You grow your own food. Harvest and purify your water. Harness your own alternative energy. You’ve got all your preps ready, from medical supplies to defense weaponry. You’re happily self-sufficient, and able to face the future, good or bad, with quiet confidence.
Hats off to you! You’ve attained a level of self-reliance many of us in the homesteading community can only hope to achieve, and have patiently been working for. While self-sufficiency is indeed a noble goal — especially in the areas of food and utilities — many of us longing to be free from monthly bills and mortgage payments are hard-pressed to see that dream turn into a reality. The lack of necessary skills, fear of isolation, financial constraints and a host of other reasons keep many survivalists and preppers from leaving the city to pursue homesteading and off-grid living in the country.
But there’s one option they may not have considered yet: intentional communities. I’m not talking about the hippie communes of the 70s or the sustainable ecovillages that have been sprouting more recently. (Although you could consider those, too.)
What I’m referring to is the kind of intentional community that allows you to own property and be self-sufficient, to a certain extent, yet remain connected to an active, symbiotic group of folks who depend on each other in certain situations. Some like to call them tribes.
Among the growing numbers of preparedness-minded folks these days, many have taken it upon themselves to band together and collaborate. Mutual assistance groups  (MAGs) are common, wherein members are willing to rush to each other’s aid at a moment’s notice. Those are wonderful. But how far apart are their members located? How long will it take for them to drive to each other or to a pre-agreed location should a major hurricane, blizzard, earthquake or an EMP strike render roads impassable?
One option worth considering is forming an intentional community of folks who have the same preparedness goals, living next to each other, sharing resources, skills, farm work, even the same faith. Like-minded friends, relatives, co-workers or church fellowships could pool their resources together and buy a homestead or location that’s large enough to accommodate all their families, but with separate and individual homes.
There are many types of intentional communities, ones that aren’t necessarily communal in which homes, meals, tools and all kinds of resources are shared. In today’s individualist culture, a co-housing arrangement might prove too suffocating for many. If you’re like me and value privacy, freedom of movement, and private ownership and enterprise, an intentional community with a reasonable degree of autonomy might be a good compromise. Some of the benefits that can be expected from such an arrangement would be:
- Mutual assistance. Looking out for each other’s perimeter. Security in numbers.
- Shared or reduced costs of land, farm equipment and livestock.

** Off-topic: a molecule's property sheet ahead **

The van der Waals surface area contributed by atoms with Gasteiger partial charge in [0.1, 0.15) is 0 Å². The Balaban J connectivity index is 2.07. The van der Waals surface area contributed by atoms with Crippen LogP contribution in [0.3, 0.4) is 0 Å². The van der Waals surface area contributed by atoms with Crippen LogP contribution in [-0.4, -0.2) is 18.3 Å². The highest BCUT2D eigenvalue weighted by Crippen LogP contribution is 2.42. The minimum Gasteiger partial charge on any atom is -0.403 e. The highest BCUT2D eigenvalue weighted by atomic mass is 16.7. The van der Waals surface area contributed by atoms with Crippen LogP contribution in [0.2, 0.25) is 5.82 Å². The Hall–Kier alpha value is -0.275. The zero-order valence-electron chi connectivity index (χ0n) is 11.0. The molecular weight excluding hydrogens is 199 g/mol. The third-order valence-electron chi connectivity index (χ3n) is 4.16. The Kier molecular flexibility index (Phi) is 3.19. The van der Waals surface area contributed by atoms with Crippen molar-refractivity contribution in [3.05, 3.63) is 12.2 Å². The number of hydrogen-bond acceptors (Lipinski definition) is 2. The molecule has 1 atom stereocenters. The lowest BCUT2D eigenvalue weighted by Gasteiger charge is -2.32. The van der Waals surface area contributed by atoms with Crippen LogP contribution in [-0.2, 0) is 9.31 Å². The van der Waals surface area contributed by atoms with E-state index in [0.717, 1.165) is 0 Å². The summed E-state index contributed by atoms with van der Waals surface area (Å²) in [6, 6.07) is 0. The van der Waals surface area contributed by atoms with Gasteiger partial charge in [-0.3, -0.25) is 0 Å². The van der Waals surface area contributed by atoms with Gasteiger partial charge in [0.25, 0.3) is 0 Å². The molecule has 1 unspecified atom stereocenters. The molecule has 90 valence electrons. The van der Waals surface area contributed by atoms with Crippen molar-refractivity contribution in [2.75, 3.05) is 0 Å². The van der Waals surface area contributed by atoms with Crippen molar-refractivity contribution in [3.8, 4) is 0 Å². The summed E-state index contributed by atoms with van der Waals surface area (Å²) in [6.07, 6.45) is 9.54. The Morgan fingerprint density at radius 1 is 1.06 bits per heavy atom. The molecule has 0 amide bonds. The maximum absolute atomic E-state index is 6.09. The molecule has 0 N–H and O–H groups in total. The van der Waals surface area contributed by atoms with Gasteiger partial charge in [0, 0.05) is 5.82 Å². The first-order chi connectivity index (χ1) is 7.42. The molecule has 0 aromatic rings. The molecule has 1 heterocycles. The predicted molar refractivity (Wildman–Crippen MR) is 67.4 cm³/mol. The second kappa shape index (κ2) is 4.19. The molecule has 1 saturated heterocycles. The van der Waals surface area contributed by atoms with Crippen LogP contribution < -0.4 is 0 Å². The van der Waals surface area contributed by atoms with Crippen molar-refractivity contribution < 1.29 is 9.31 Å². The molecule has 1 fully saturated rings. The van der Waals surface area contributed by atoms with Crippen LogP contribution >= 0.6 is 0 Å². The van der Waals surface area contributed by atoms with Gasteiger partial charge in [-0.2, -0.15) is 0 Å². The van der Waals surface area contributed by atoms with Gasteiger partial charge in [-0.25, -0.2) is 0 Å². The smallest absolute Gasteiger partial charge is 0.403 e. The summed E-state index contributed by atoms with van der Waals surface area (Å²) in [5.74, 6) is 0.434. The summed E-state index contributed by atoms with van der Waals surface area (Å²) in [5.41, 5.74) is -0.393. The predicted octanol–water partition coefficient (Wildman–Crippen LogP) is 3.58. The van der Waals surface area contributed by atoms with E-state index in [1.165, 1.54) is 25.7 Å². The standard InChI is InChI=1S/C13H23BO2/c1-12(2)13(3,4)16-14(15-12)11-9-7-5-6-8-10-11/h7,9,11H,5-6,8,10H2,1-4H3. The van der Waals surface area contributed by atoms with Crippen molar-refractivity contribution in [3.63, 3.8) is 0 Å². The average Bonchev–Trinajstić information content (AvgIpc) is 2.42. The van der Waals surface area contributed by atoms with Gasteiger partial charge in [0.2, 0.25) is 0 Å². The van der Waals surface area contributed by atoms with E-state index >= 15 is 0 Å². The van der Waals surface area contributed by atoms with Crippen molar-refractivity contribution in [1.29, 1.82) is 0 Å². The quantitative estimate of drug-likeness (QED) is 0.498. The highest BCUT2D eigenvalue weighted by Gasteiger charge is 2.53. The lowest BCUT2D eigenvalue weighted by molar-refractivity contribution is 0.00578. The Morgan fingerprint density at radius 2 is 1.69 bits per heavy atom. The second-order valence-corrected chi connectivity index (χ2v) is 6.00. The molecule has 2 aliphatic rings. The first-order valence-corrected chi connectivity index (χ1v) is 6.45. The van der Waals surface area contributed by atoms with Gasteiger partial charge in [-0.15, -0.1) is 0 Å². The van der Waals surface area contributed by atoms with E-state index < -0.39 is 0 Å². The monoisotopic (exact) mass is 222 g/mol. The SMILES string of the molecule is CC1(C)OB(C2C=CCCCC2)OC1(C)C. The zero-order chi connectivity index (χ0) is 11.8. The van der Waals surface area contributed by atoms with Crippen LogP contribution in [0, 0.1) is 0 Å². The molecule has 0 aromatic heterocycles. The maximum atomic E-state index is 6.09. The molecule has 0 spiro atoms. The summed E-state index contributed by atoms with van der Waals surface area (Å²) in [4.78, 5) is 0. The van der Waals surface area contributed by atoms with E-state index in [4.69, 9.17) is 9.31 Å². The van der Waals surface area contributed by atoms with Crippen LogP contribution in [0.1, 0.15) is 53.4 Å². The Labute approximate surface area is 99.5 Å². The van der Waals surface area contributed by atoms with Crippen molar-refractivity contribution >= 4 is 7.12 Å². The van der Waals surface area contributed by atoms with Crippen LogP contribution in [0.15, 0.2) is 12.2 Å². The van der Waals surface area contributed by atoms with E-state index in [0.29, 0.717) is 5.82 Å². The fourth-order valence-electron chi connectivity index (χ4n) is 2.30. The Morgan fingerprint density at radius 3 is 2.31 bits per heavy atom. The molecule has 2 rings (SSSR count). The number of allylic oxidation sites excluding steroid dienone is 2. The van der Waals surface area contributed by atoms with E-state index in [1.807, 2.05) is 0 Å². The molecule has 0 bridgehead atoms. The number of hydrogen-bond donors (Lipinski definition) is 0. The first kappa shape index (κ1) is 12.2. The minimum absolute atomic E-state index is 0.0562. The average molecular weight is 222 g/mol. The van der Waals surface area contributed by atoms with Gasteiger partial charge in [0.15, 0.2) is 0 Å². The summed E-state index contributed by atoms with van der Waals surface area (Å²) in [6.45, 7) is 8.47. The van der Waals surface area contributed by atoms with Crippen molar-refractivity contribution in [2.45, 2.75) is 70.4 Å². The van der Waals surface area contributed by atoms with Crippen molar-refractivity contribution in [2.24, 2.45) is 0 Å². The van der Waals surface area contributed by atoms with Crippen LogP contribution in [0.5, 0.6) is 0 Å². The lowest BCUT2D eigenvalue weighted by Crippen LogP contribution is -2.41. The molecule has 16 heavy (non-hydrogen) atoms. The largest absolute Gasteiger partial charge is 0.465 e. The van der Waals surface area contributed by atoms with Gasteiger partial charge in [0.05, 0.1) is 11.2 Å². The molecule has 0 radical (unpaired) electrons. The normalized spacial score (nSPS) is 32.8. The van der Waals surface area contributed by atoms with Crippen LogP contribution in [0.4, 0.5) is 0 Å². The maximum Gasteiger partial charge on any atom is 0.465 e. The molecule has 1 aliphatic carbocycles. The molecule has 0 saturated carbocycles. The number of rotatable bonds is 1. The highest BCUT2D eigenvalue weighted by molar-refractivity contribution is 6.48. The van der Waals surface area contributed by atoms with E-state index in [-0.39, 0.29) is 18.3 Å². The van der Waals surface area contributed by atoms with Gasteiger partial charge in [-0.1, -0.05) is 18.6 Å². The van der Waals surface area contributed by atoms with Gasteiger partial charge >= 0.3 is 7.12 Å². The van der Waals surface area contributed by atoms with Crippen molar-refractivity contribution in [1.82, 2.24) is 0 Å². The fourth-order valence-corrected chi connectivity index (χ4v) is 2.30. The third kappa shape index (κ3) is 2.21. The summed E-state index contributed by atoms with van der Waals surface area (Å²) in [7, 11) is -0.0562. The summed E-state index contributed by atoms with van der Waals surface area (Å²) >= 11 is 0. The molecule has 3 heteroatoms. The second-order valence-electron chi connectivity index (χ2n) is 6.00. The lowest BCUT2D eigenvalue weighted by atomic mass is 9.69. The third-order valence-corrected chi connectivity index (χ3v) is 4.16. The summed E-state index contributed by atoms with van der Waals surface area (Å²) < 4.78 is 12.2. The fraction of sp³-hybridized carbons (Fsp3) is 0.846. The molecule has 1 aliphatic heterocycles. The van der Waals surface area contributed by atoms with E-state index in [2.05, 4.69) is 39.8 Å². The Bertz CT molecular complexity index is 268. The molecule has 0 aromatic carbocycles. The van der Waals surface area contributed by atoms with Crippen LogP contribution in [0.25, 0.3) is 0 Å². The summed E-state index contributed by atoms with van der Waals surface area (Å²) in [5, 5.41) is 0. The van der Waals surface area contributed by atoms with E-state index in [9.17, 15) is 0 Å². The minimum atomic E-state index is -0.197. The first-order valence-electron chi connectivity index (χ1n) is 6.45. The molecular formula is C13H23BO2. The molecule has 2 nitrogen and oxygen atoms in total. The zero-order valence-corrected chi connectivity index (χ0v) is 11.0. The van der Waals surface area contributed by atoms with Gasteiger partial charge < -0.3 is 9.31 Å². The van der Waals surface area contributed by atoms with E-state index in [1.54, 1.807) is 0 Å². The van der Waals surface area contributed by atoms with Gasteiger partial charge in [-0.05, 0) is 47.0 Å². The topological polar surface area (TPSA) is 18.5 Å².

- Better efficiency in a garden or livestock co-op.
- Bartering, having buyers for your extra produce and suppliers for the ones that you need.
- An assortment of skills not limited to farming. If you could take in a mechanic or machinist, a doctor, nurse or paramedic, someone from the military, and others who are skilled in things like hunting, bushcraft , woodworking, herbalism and radio or telecommunications, it would be a great advantage to you and your group. The greater variety of skills you have in your camp, the higher your chances for surviving and
- Babysitting or homeschooling support, if needed
- A sense of belonging — sharing lives, burdens, accomplishments. This will be very important, especially during a post-crisis, when the emotional, mental and spiritual states of people are extremely stressed. Camaraderie is critical for encouragement and psychological support.
But if there’s no way for you to relocate and join a community that’s already existing, consider starting one in your neighborhood. You never know how many folks in your area are already “awake” and preparing just as you are. While many may not be as serious or committed as you are, those neighbors will likely be the nearest and most available help you can find when a disaster strikes – maybe more so than your extended family. And the more people down your block that you can win over to your side now, the less there’ll be to be wary of when there’s a lawless situation.
Of course, any interdependence among members of a community would depend on the members themselves, and how strong or far they’d want it to go. They may decide on mutually agreed rules from the start – garden share schemes, co-ops, etc. — or just exchange a verbal understanding to provide reciprocal aid when the need arises.
While community living may not be for everyone, there are a lot of benefits in it that would far outweigh the costs.
Do you believe an intentional community is the answer to safety during a future crisis? Share your thoughts in the section below: